Claire: I’m interested in the business collaborations that are starting to pop up in our world like We Mean Business, the new Risky Business Report, and everything that BSR is doing. What do you see coming for the CSR world in the near future? Do you believe that business will be able to affect US policy in the next four years?

Christine: Well, I mean business has always impacted policy in the US, and I think that some would argue that business has too much influence over policy in the US. But you’re asking a slightly different question, which is can business influence policy for the better?

In the US, certainly I think it’s clear that business does have the capacity to influence policy. And so, yes, I think that business standing up and saying climate change is important and we need policy can actually spur regulators to act because sometimes they’re reluctant to act because they assume that business wants nothing less than more regulation. But actually that is not the case. What business wants is consistent regulation and predictability. And right now business does not have that on the environment or on corporate responsibility more generally.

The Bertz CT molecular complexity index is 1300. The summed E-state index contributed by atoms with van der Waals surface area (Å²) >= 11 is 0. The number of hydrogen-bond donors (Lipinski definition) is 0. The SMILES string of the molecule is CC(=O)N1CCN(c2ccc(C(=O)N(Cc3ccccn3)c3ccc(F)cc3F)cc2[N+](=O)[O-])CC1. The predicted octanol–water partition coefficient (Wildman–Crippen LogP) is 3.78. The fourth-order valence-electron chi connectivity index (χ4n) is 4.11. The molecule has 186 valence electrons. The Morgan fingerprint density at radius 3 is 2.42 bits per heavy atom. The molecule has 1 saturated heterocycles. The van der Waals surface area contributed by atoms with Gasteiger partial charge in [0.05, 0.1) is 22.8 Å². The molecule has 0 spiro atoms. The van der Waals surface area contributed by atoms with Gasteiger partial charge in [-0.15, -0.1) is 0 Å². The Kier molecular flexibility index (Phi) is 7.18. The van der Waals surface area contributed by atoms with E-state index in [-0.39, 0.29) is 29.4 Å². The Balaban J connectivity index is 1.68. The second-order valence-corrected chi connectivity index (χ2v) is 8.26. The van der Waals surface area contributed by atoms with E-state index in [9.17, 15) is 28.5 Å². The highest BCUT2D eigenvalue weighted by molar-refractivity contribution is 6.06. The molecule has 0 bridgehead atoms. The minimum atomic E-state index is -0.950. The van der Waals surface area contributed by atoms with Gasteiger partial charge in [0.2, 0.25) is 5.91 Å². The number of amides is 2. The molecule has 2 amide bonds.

So, I’m not at all surprised that there are coalitions of companies calling for legislative action on climate change because they need certainty to be able to invest at the scale that we need them to and want them to.

Claire: Are you aligned with any of these coalitions or collaborations besides BSR?